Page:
The UK government’s food safety watchdog has completed a successful trial of blockchain technology for meat inspection in a supply chain.
The Food Standards Agency (FSA) has concluded a successful blockchain pilot tracking meat from a cattle slaughterhouse, labeling it ‘the first time blockchain has been used as a regulatory tool to ensure food compliance in the food sector’.
The pilot involved an unnamed slaughterhouse whose meat was tracked on a permissioned blockchain. Data recorded on the decentralized ledger was accessible by both the FSA and the slaughterhouse as permissioned participants, a press release added.
Following the successful trial, FSA head of information management Sian Thomas summed it up as a “really exciting development” after revealing the agency “thought that blockchain technology might add real value to a part of the food industry.”
A slaughterhouse was specifically chosen for the trial since it “requires a lot of inspection and collation of results”, she said, adding:
“Our approach has been to develop data standards with industry that will make theory reality and I’m delighted that we’ve been able to show that blockchain does indeed work in this part of the food industry. I think there are great opportunities now for industry and government to work together to expand and develop this approach.”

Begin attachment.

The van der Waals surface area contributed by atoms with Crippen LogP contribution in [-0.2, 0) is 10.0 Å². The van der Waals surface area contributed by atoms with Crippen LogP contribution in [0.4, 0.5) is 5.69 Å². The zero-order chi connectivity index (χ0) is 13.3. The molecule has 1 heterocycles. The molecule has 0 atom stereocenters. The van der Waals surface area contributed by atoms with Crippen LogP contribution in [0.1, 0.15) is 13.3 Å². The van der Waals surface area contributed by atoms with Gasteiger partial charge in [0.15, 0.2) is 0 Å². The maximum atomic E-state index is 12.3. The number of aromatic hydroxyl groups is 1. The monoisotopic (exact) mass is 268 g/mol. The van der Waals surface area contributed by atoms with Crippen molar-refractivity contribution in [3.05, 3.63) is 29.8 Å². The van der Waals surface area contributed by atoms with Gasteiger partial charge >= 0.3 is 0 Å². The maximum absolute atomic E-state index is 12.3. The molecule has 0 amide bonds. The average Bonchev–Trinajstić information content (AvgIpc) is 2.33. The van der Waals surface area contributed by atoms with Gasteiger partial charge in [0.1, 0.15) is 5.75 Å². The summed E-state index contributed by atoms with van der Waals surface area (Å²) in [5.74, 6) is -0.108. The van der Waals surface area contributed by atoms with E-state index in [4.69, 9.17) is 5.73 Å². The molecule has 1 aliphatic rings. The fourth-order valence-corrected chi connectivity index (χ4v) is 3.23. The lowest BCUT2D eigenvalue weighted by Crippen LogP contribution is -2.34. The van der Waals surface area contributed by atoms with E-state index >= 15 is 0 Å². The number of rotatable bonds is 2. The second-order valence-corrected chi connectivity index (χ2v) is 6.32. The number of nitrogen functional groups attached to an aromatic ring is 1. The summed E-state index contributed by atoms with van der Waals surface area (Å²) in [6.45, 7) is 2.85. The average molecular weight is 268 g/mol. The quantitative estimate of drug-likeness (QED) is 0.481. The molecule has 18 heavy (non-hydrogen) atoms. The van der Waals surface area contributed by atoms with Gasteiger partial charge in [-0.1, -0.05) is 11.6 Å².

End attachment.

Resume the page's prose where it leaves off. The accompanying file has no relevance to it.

While the FSA did not elaborate on the type of blockchain network used, the agency is already planning to expand its pilot this month to include farmers as permissioned participants in the blockchain, enabling them access to animal data from their farm.
The food safety watchdog has also outlined its intention to replicate the blockchain experiment in other plans across the meat supply chain. Pointedly, the authority called on the wider industry to embrace blockchain technology if future trails continue to prove a success. The current tracking and data logging model – strung by an inefficient manual process – is “limited”, the FSA said, to what’s collected from inspection results.
While the authority lays claim to the first blockchain trial by a regulator in the food safety space, a number of global retail giants have been trialing and using the decentralized technology for several years.
Walmart has adopted blockchain technology for food safety in both the U.S and China. Alibaba, the world’s largest e-commerce company, partnered Australia’s national postal service to use blockchain to tackle counterfeit food imports to China. In Taiwan, e-commerce retailer OwlTing is using an Ethereum-based blockchain for food provenance after a series of food quality scandals in recent years.
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